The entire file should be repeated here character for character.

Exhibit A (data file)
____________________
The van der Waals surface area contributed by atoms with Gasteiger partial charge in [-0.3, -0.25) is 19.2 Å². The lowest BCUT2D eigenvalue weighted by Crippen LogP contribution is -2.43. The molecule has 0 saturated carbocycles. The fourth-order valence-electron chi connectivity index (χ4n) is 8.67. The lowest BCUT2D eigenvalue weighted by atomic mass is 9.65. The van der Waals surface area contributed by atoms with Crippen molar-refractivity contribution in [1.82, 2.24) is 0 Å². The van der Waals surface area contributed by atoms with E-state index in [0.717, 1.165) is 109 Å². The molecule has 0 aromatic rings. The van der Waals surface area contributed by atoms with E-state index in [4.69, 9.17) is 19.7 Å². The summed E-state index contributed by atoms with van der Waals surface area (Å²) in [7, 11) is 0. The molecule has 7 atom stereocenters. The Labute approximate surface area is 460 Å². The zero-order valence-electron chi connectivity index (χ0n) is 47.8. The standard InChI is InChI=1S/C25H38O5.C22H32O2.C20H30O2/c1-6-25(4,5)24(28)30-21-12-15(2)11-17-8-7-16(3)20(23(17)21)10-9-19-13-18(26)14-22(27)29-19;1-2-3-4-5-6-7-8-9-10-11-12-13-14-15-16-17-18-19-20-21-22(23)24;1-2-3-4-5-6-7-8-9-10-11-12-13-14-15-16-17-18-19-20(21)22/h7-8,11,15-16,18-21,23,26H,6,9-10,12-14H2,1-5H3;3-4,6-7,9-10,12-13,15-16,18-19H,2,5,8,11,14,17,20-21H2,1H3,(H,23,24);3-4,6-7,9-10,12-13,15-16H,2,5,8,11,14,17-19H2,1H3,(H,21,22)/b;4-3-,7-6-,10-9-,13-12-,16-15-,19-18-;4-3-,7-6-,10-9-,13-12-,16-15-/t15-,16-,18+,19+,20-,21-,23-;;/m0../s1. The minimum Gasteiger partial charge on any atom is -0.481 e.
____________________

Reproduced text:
The van der Waals surface area contributed by atoms with Gasteiger partial charge in [-0.3, -0.25) is 19.2 Å². The lowest BCUT2D eigenvalue weighted by Crippen LogP contribution is -2.43. The molecule has 0 saturated carbocycles. The fourth-order valence-electron chi connectivity index (χ4n) is 8.67. The lowest BCUT2D eigenvalue weighted by atomic mass is 9.65. The van der Waals surface area contributed by atoms with Crippen molar-refractivity contribution in [1.82, 2.24) is 0 Å². The van der Waals surface area contributed by atoms with E-state index in [0.717, 1.165) is 109 Å². The molecule has 0 aromatic rings. The van der Waals surface area contributed by atoms with E-state index in [4.69, 9.17) is 19.7 Å². The summed E-state index contributed by atoms with van der Waals surface area (Å²) in [7, 11) is 0. The molecule has 7 atom stereocenters. The Labute approximate surface area is 460 Å². The zero-order valence-electron chi connectivity index (χ0n) is 47.8. The standard InChI is InChI=1S/C25H38O5.C22H32O2.C20H30O2/c1-6-25(4,5)24(28)30-21-12-15(2)11-17-8-7-16(3)20(23(17)21)10-9-19-13-18(26)14-22(27)29-19;1-2-3-4-5-6-7-8-9-10-11-12-13-14-15-16-17-18-19-20-21-22(23)24;1-2-3-4-5-6-7-8-9-10-11-12-13-14-15-16-17-18-19-20(21)22/h7-8,11,15-16,18-21,23,26H,6,9-10,12-14H2,1-5H3;3-4,6-7,9-10,12-13,15-16,18-19H,2,5,8,11,14,17,20-21H2,1H3,(H,23,24);3-4,6-7,9-10,12-13,15-16H,2,5,8,11,14,17-19H2,1H3,(H,21,22)/b;4-3-,7-6-,10-9-,13-12-,16-15-,19-18-;4-3-,7-6-,10-9-,13-12-,16-15-/t15-,16-,18+,19+,20-,21-,23-;;/m0../s1. The minimum Gasteiger partial charge on any atom is -0.481 e.